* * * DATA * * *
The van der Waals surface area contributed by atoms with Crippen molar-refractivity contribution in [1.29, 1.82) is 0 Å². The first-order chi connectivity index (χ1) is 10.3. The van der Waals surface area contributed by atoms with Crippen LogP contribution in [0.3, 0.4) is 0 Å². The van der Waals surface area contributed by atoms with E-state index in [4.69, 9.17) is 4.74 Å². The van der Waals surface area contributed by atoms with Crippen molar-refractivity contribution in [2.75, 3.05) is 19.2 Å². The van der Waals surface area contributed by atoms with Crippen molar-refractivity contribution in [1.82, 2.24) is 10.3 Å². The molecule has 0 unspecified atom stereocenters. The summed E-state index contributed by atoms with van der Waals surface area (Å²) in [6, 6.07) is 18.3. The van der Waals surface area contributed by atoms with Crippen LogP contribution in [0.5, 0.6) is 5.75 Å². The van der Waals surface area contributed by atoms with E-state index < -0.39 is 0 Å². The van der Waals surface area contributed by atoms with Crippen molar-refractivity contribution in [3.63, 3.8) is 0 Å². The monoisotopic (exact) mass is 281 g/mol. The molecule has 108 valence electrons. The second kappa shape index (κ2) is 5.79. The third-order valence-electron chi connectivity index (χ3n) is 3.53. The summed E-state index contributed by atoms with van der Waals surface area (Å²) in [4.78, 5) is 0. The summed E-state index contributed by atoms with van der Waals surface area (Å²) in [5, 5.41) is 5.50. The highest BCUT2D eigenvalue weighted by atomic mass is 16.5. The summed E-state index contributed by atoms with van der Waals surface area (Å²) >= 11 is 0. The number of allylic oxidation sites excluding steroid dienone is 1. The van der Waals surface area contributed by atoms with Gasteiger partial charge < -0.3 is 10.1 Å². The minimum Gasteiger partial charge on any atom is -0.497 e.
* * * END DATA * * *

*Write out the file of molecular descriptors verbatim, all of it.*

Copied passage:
The van der Waals surface area contributed by atoms with Crippen molar-refractivity contribution in [1.29, 1.82) is 0 Å². The first-order chi connectivity index (χ1) is 10.3. The van der Waals surface area contributed by atoms with Crippen LogP contribution in [0.3, 0.4) is 0 Å². The van der Waals surface area contributed by atoms with E-state index in [4.69, 9.17) is 4.74 Å². The van der Waals surface area contributed by atoms with Crippen molar-refractivity contribution in [2.75, 3.05) is 19.2 Å². The van der Waals surface area contributed by atoms with Crippen molar-refractivity contribution in [1.82, 2.24) is 10.3 Å². The molecule has 0 unspecified atom stereocenters. The summed E-state index contributed by atoms with van der Waals surface area (Å²) in [6, 6.07) is 18.3. The van der Waals surface area contributed by atoms with Crippen LogP contribution in [0.5, 0.6) is 5.75 Å². The van der Waals surface area contributed by atoms with E-state index < -0.39 is 0 Å². The van der Waals surface area contributed by atoms with Crippen molar-refractivity contribution in [3.63, 3.8) is 0 Å². The monoisotopic (exact) mass is 281 g/mol. The molecule has 108 valence electrons. The second kappa shape index (κ2) is 5.79. The third-order valence-electron chi connectivity index (χ3n) is 3.53. The summed E-state index contributed by atoms with van der Waals surface area (Å²) in [4.78, 5) is 0. The summed E-state index contributed by atoms with van der Waals surface area (Å²) in [5, 5.41) is 5.50. The highest BCUT2D eigenvalue weighted by atomic mass is 16.5. The summed E-state index contributed by atoms with van der Waals surface area (Å²) >= 11 is 0. The number of allylic oxidation sites excluding steroid dienone is 1. The van der Waals surface area contributed by atoms with Gasteiger partial charge < -0.3 is 10.1 Å². The minimum Gasteiger partial charge on any atom is -0.497 e.